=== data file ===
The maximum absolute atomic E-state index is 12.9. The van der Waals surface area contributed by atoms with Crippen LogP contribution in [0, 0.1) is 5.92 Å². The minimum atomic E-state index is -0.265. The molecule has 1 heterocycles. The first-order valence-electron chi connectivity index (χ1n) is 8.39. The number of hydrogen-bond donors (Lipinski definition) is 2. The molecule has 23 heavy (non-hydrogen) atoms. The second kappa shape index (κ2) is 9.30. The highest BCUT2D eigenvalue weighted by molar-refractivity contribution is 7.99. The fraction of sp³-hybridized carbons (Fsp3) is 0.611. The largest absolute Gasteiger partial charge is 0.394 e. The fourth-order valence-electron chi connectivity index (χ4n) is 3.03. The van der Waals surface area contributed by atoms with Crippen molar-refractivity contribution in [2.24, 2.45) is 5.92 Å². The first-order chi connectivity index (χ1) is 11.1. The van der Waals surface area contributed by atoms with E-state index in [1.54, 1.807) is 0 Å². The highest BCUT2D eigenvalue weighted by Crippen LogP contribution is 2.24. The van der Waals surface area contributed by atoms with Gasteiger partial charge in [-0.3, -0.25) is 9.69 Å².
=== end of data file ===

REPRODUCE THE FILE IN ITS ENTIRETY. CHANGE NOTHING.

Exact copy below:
The maximum absolute atomic E-state index is 12.9. The van der Waals surface area contributed by atoms with Crippen LogP contribution in [0, 0.1) is 5.92 Å². The minimum atomic E-state index is -0.265. The molecule has 1 heterocycles. The first-order valence-electron chi connectivity index (χ1n) is 8.39. The number of hydrogen-bond donors (Lipinski definition) is 2. The molecule has 23 heavy (non-hydrogen) atoms. The second kappa shape index (κ2) is 9.30. The highest BCUT2D eigenvalue weighted by molar-refractivity contribution is 7.99. The fraction of sp³-hybridized carbons (Fsp3) is 0.611. The largest absolute Gasteiger partial charge is 0.394 e. The fourth-order valence-electron chi connectivity index (χ4n) is 3.03. The van der Waals surface area contributed by atoms with Crippen molar-refractivity contribution in [2.24, 2.45) is 5.92 Å². The first-order chi connectivity index (χ1) is 11.1. The van der Waals surface area contributed by atoms with E-state index in [1.54, 1.807) is 0 Å². The highest BCUT2D eigenvalue weighted by Crippen LogP contribution is 2.24. The van der Waals surface area contributed by atoms with Gasteiger partial charge in [-0.3, -0.25) is 9.69 Å².